Friday, July 30, 2010

`The Slow Passion'

Trash collection is Thursday morning when I wheel our three bins, parked in the shade of the shed, to the street. It’s a dull pleasing ritual and gives me the chance to see who’s living this week beneath the plastic bins. Customary tenants include earthworms, pill bugs, snails, millipedes, centipedes and slugs. In “Of Beauty,” Francis Bacon rightly says: “There is no excellent beauty that hath not some strangeness in the proportion” (The Essays or Counsels Civil and Moral, 1625). We’re in the middle of a dry spell, mud turns to dust, and our strange moisture-loving fauna is scarce. A single earthworm retreated when I moved the yard-waste bin.

In an interview with Peter Makin in 1984, the year before his death, Basil Bunting said: “Suckling poets should be fed on Darwin till they are filled with the elegance of things seen or heard or touched.” I’ve just read Darwin’s final book, published the year before his death in 1882, The Formation of Vegetable Mould, Through the Action of Worms, With Observations on Their Habits. Darwin makes convincingly grand claims for Oligochaeta:

“The plough is one of the most ancient and most valuable of man’s inventions; but long before he existed the land was in fact regularly ploughed, and still continues to be thus ploughed by earth-worms. It may be doubted whether there are many other animals which have played so important a part in the history of the world, as have these lowly organised creatures.”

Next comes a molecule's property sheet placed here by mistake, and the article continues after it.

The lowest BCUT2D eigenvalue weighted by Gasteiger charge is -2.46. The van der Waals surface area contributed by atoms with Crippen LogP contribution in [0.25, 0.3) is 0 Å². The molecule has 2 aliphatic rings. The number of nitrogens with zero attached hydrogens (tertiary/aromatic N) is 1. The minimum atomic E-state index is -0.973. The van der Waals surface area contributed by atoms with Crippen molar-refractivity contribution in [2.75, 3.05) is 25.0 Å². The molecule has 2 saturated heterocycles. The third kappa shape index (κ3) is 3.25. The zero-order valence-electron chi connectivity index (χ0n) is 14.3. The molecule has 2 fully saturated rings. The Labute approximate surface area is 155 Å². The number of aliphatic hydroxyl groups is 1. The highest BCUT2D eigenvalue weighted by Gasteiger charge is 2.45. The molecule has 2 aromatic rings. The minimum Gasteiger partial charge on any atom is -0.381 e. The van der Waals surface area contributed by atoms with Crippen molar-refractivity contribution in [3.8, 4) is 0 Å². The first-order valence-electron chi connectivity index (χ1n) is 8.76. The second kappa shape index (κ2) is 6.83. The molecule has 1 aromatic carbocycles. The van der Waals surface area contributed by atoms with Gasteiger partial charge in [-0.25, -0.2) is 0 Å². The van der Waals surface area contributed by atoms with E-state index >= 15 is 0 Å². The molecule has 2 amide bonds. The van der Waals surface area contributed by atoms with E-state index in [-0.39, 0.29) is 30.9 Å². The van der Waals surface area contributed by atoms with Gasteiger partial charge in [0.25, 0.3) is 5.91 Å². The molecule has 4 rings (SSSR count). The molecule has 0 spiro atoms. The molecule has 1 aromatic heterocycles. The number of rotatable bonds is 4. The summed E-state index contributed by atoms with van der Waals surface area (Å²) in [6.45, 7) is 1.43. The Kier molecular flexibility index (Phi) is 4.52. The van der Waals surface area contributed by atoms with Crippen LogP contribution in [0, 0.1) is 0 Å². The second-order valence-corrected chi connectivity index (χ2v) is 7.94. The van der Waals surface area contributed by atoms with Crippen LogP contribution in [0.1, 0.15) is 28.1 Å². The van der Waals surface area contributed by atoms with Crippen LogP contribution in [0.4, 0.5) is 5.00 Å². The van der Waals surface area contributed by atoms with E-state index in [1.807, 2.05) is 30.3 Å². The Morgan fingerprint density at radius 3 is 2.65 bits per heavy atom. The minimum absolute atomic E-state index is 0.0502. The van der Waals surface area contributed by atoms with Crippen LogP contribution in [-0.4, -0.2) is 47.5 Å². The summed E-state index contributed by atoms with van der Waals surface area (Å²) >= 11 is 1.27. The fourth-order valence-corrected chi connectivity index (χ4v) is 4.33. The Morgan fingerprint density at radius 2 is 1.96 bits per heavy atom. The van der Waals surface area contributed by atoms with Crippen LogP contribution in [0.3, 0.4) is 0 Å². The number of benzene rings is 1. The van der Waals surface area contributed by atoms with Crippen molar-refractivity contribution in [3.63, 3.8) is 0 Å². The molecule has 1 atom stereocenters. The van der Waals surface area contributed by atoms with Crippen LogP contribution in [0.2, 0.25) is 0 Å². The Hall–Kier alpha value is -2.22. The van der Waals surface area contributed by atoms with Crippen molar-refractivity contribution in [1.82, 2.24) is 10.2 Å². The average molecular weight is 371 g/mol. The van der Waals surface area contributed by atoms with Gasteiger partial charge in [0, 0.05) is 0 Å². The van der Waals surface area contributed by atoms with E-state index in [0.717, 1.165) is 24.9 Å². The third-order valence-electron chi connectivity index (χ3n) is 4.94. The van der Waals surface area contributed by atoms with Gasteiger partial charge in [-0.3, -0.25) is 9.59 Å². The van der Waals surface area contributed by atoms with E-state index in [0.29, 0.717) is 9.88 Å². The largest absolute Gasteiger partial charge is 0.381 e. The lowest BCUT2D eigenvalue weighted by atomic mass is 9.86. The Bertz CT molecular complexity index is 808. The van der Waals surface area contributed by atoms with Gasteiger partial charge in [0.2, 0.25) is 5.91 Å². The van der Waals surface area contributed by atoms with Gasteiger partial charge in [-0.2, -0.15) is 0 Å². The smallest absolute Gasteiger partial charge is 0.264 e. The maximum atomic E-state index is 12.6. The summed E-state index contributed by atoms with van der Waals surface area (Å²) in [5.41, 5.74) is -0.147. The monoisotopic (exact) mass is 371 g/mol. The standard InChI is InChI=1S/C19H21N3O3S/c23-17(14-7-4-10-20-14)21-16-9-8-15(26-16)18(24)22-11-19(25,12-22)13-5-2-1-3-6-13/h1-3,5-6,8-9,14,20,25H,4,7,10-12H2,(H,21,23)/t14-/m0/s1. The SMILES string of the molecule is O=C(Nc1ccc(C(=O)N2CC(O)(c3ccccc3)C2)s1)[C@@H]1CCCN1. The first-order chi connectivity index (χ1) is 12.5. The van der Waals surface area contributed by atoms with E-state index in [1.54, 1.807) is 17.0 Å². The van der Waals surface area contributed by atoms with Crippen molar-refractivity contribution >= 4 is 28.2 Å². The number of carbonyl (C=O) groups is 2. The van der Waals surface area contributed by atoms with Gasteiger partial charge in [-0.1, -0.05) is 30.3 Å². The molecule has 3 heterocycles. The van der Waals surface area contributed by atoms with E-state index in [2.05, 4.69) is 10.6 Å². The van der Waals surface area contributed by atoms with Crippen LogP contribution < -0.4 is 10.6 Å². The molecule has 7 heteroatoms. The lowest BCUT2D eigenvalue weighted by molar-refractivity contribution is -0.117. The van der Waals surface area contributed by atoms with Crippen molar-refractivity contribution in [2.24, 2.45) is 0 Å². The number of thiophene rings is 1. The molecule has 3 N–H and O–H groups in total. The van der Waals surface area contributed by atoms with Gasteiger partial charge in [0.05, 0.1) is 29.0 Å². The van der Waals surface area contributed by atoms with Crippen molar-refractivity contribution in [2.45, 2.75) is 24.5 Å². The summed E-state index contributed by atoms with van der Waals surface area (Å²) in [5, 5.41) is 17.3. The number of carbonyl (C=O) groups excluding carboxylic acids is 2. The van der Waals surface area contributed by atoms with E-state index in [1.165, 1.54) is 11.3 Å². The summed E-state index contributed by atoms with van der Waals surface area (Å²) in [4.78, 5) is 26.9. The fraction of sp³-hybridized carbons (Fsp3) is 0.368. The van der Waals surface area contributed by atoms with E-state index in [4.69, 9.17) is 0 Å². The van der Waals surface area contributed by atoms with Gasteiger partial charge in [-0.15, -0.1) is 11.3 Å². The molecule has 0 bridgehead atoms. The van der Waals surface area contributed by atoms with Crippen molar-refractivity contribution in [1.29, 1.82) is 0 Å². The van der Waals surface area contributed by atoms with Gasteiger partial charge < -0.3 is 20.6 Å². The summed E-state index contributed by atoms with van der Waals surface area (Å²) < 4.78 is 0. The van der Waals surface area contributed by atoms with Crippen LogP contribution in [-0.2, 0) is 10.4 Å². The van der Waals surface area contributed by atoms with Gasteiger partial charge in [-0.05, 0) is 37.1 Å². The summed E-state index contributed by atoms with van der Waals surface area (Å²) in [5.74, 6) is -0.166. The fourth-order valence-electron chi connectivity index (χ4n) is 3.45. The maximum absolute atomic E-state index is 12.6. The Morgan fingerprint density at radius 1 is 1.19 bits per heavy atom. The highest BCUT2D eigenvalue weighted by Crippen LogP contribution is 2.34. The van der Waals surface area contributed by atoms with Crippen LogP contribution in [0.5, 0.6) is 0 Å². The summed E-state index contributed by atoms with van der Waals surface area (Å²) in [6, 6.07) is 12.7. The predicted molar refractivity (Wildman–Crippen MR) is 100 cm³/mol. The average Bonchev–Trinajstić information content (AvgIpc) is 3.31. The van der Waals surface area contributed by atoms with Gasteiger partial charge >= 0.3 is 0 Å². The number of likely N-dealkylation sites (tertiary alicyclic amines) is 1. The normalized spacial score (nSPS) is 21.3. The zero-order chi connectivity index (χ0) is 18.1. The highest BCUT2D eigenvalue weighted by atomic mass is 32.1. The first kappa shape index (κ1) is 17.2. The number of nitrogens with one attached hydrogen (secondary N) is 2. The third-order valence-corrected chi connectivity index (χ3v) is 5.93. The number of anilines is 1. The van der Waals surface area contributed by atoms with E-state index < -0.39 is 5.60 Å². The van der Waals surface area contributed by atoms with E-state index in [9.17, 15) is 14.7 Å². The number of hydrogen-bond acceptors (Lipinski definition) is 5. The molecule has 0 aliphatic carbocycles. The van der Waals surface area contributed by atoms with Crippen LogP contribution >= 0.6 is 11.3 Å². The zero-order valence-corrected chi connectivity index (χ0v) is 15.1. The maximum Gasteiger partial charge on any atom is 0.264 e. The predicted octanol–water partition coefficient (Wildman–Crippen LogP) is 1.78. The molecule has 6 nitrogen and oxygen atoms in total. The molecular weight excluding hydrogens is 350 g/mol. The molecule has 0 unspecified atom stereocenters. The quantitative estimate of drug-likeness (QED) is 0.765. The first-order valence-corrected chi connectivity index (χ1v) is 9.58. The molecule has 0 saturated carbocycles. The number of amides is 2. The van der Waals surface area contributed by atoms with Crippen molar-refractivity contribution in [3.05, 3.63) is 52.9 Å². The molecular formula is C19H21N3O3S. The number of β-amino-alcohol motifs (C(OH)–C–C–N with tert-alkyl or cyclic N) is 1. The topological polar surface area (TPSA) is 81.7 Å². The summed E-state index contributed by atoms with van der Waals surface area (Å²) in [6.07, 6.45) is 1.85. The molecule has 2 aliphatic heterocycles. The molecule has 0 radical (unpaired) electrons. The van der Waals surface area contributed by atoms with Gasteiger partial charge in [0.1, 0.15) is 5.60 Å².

I already knew this but Darwin fills me with admiration for worms. When we see them foundering on the sidewalk after rain – a common sight in the Pacific Northwest -- they’ve moved aboveground to avoid drowning. I've resolved to rescue those marooned on concrete before sunlight dries them like beef jerky.

One worm, no snails – a disappointment. I still see the latter's glistening trails of snot in the morning but they've retreated in the absence of rain, hiding deeper in their moist realm. As compensation here’s Thom Gunn’s “Considering the Snail” (My Sad Captains, 1961):

“The snail pushes through a green
night, for the grass is heavy
with water and meets over
the bright path he makes, where rain
has darkened the earth’s dark. He
moves in a wood of desire,

“pale antlers barely stirring
as he hunts. I cannot tell
what power is at work, drenched there
with purpose, knowing nothing.
What is a snail’s fury? All
I think is that if later

“I parted the blades above
the tunnel and saw the thin
trail of broken white across
litter, I would never have
imagined the slow passion
to that deliberate progress.”

Gunn is appropriately respectful of a tough little beauty, but never mentions the shell, the obvious focus for most observers. Instead, memorably, he gives us “pale antlers” and “What is a snail’s fury?” Who ever thought a snail capable of fury and passion? Brian Vickers, editor of the Oxford World’s Classics edition of Bacon’s Major Works I'm reading includes a note to the passage cited above:

“Cicero, De inventione, II. i. 3: nature never makes `anything perfect and finished in every part…She bestows some advantage on one…but always joins it with some defect.’”

1 comment:

William A. Sigler said...

Pretty impressive tying together Cicero, Bacon and Darwin in the service of snails and earthworms. The lovely Gunn poem, along with your own lustily precise account, are nice antidotes to the type of nature writing you decried yesterday.